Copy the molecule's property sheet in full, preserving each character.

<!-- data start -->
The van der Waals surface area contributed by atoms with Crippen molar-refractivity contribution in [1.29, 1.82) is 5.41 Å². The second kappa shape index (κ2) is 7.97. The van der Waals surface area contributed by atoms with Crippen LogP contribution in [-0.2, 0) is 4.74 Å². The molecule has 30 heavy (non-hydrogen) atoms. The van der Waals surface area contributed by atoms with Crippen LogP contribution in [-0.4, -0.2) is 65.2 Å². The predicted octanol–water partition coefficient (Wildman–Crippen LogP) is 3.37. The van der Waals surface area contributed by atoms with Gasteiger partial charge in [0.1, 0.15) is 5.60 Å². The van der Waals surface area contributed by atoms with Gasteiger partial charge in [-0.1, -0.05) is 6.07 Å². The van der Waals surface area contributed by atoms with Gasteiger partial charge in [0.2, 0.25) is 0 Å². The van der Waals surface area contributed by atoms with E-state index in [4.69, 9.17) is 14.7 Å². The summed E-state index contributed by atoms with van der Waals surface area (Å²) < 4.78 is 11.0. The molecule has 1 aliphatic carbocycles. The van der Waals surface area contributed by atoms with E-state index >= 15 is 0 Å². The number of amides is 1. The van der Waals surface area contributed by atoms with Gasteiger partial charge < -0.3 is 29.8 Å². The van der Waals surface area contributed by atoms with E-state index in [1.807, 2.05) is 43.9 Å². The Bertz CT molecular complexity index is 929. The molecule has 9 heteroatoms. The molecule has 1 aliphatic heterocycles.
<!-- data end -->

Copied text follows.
The van der Waals surface area contributed by atoms with Crippen molar-refractivity contribution in [1.29, 1.82) is 5.41 Å². The second kappa shape index (κ2) is 7.97. The van der Waals surface area contributed by atoms with Crippen LogP contribution in [-0.2, 0) is 4.74 Å². The molecule has 30 heavy (non-hydrogen) atoms. The van der Waals surface area contributed by atoms with Crippen LogP contribution in [-0.4, -0.2) is 65.2 Å². The predicted octanol–water partition coefficient (Wildman–Crippen LogP) is 3.37. The van der Waals surface area contributed by atoms with Gasteiger partial charge in [0.1, 0.15) is 5.60 Å². The van der Waals surface area contributed by atoms with Gasteiger partial charge in [-0.1, -0.05) is 6.07 Å². The van der Waals surface area contributed by atoms with Gasteiger partial charge in [0.2, 0.25) is 0 Å². The van der Waals surface area contributed by atoms with E-state index in [4.69, 9.17) is 14.7 Å². The summed E-state index contributed by atoms with van der Waals surface area (Å²) < 4.78 is 11.0. The molecule has 1 aliphatic carbocycles. The van der Waals surface area contributed by atoms with E-state index >= 15 is 0 Å². The number of amides is 1. The van der Waals surface area contributed by atoms with Gasteiger partial charge < -0.3 is 29.8 Å². The van der Waals surface area contributed by atoms with E-state index in [1.807, 2.05) is 43.9 Å². The Bertz CT molecular complexity index is 929. The molecule has 9 heteroatoms. The molecule has 1 aliphatic heterocycles.